Trumpet Secrets!!!!!! The mysterious phenomenon I don't Understand

Discussion in 'Trumpet Discussion' started by RicardoStalwart, Aug 20, 2013.

  1. RicardoStalwart

    RicardoStalwart Pianissimo User

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    Aug 20, 2012
    Maryland
    I'velearned not only in music, but in any cohesive entity whether it be a sports training company or a frat withhold secrets for reasonable purposes.

    However, music in my opinion is not really supposed to be competitive, because I believe it is more so about honesty,communication, soul etc. but I'm finding that people with-hold trumpet secrets ; I don't know whether its the old selfish "find out for your self .. I had to thing" or more so a coltish thing like "your not my brother thus, I have nothing to tell you".

    I don't believe in such things, I haven't been playing that long but I'm glad to share just a few things I learned along the journey; feel free to share "your secrets" or things you overcame that were difficult, because of course getting a sound out the horn and figuring out how to play scales isn't really secret if you have a computer-teacher etc. But other things are a bit more difficult to overcome.

    A jazz trumpeter revealed that improving his tone was partially attributed to playing in corner walls in his home as they amplified his sound so he could listen to it better. if you watch miles davis play alot of the time its pointing to the floor and other directions, its because he was obsessed with how the sound of the notes changed as he pointed it in different directions.
    Most of you already know that high notes actually require less air but faster which requires compression. Maynard Ferguson got a boy who couldnt play high notes to point is horn to the ground which gave him the leverage along to the concepts I just alluded to play the high notes. Alot of little things like this helped me improve my playing. Does anybody have things/moments they recall that unlocked a personal trumpet mystery/problem?
     
  2. tjcombo

    tjcombo Mezzo Forte User

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    Hi Ricardo. As you are probably discovering, trumpet players are a bit different. You will be told so many secrets, often contradictory that your challenge may well be to work out which pieces of advice to follow :-)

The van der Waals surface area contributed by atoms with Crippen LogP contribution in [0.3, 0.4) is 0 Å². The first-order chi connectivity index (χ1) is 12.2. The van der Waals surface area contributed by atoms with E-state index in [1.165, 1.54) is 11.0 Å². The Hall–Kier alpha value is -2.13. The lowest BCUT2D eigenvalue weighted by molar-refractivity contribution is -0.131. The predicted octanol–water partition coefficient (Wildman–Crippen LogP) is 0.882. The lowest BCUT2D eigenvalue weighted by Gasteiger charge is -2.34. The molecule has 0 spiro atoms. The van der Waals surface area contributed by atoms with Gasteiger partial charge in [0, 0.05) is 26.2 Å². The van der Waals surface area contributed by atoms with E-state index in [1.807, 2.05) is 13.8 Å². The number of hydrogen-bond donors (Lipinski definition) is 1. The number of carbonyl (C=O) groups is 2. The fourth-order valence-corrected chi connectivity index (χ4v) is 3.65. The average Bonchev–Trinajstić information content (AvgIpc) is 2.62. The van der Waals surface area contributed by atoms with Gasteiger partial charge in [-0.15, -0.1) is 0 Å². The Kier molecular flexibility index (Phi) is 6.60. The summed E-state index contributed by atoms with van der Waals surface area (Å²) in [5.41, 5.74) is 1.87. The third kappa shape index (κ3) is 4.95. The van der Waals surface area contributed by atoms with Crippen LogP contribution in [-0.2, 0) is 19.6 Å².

3. RicardoStalwart

    RicardoStalwart Pianissimo User

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    Absolutely but I think any secret can have merit; there are more than one way to arrive at a certain answer; however you may receive a formula that not the quickest/ or best way to unlock a certain problem your trying to solve. but if more answers/secrets were available it would be much easier. Understanding the physics of trumpet helped me, but it may not be necessary for some. One sentence from a jazz instructor I know sparked something in me that has me on a unique quest for jazz improvisation; I'm currently using probably the most unorthodox method.

    A lot of people are right about certain trumpet things, but that doesn't disprove someone else's theory. I like the most options/perspectives and from there I derive which path I will adopt for my journey.
     
  4. Avan

    Avan New Friend

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    I took a lesson a few years ago with "Arturo Sandoval " this was in the beginning of my comeback ...............

    After all we touched on, and as the lesson was about to end he said one thing that resonated with me. He said " There is no Secret ! "

    While simple a statement as it was, that one statement from Mr. Sandoval has inspired me to savor the passion and enjoy the ride.